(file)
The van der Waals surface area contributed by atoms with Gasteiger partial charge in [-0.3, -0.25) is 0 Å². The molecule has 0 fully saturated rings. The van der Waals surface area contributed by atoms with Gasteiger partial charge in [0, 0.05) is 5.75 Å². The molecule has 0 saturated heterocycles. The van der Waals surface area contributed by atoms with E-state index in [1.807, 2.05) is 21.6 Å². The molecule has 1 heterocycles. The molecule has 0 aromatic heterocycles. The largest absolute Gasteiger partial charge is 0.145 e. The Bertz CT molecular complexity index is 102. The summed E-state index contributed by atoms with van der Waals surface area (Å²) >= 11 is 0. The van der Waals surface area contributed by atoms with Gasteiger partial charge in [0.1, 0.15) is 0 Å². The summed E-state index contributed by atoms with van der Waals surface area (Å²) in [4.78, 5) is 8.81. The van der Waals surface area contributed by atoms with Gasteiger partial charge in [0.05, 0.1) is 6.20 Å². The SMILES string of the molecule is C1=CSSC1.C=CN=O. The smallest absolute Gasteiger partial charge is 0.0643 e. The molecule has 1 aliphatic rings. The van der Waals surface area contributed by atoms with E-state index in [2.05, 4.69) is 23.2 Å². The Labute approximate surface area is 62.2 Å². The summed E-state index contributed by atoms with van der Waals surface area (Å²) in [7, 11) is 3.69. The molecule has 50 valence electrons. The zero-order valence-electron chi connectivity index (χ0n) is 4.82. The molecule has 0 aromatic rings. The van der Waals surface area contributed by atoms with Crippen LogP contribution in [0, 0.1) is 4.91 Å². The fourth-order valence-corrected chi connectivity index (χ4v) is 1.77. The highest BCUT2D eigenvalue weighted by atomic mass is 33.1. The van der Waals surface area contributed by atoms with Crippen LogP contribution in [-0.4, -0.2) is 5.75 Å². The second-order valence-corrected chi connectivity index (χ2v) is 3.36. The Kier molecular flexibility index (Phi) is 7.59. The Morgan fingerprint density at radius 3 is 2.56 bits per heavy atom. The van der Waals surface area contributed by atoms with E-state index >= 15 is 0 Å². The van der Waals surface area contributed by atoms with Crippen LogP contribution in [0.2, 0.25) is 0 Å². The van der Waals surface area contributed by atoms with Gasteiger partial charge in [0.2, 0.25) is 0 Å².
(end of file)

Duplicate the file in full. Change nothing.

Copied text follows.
The van der Waals surface area contributed by atoms with Gasteiger partial charge in [-0.3, -0.25) is 0 Å². The molecule has 0 fully saturated rings. The van der Waals surface area contributed by atoms with Gasteiger partial charge in [0, 0.05) is 5.75 Å². The molecule has 0 saturated heterocycles. The van der Waals surface area contributed by atoms with E-state index in [1.807, 2.05) is 21.6 Å². The molecule has 1 heterocycles. The molecule has 0 aromatic heterocycles. The largest absolute Gasteiger partial charge is 0.145 e. The Bertz CT molecular complexity index is 102. The summed E-state index contributed by atoms with van der Waals surface area (Å²) >= 11 is 0. The van der Waals surface area contributed by atoms with Gasteiger partial charge in [0.1, 0.15) is 0 Å². The summed E-state index contributed by atoms with van der Waals surface area (Å²) in [4.78, 5) is 8.81. The van der Waals surface area contributed by atoms with Gasteiger partial charge in [0.05, 0.1) is 6.20 Å². The SMILES string of the molecule is C1=CSSC1.C=CN=O. The smallest absolute Gasteiger partial charge is 0.0643 e. The molecule has 1 aliphatic rings. The van der Waals surface area contributed by atoms with E-state index in [2.05, 4.69) is 23.2 Å². The Labute approximate surface area is 62.2 Å². The summed E-state index contributed by atoms with van der Waals surface area (Å²) in [7, 11) is 3.69. The molecule has 50 valence electrons. The zero-order valence-electron chi connectivity index (χ0n) is 4.82. The molecule has 0 aromatic rings. The van der Waals surface area contributed by atoms with Crippen LogP contribution in [0, 0.1) is 4.91 Å². The fourth-order valence-corrected chi connectivity index (χ4v) is 1.77. The highest BCUT2D eigenvalue weighted by atomic mass is 33.1. The van der Waals surface area contributed by atoms with Crippen LogP contribution in [-0.4, -0.2) is 5.75 Å². The second-order valence-corrected chi connectivity index (χ2v) is 3.36. The Kier molecular flexibility index (Phi) is 7.59. The Morgan fingerprint density at radius 3 is 2.56 bits per heavy atom. The van der Waals surface area contributed by atoms with E-state index >= 15 is 0 Å². The van der Waals surface area contributed by atoms with Crippen LogP contribution in [0.2, 0.25) is 0 Å². The van der Waals surface area contributed by atoms with Gasteiger partial charge in [0.2, 0.25) is 0 Å².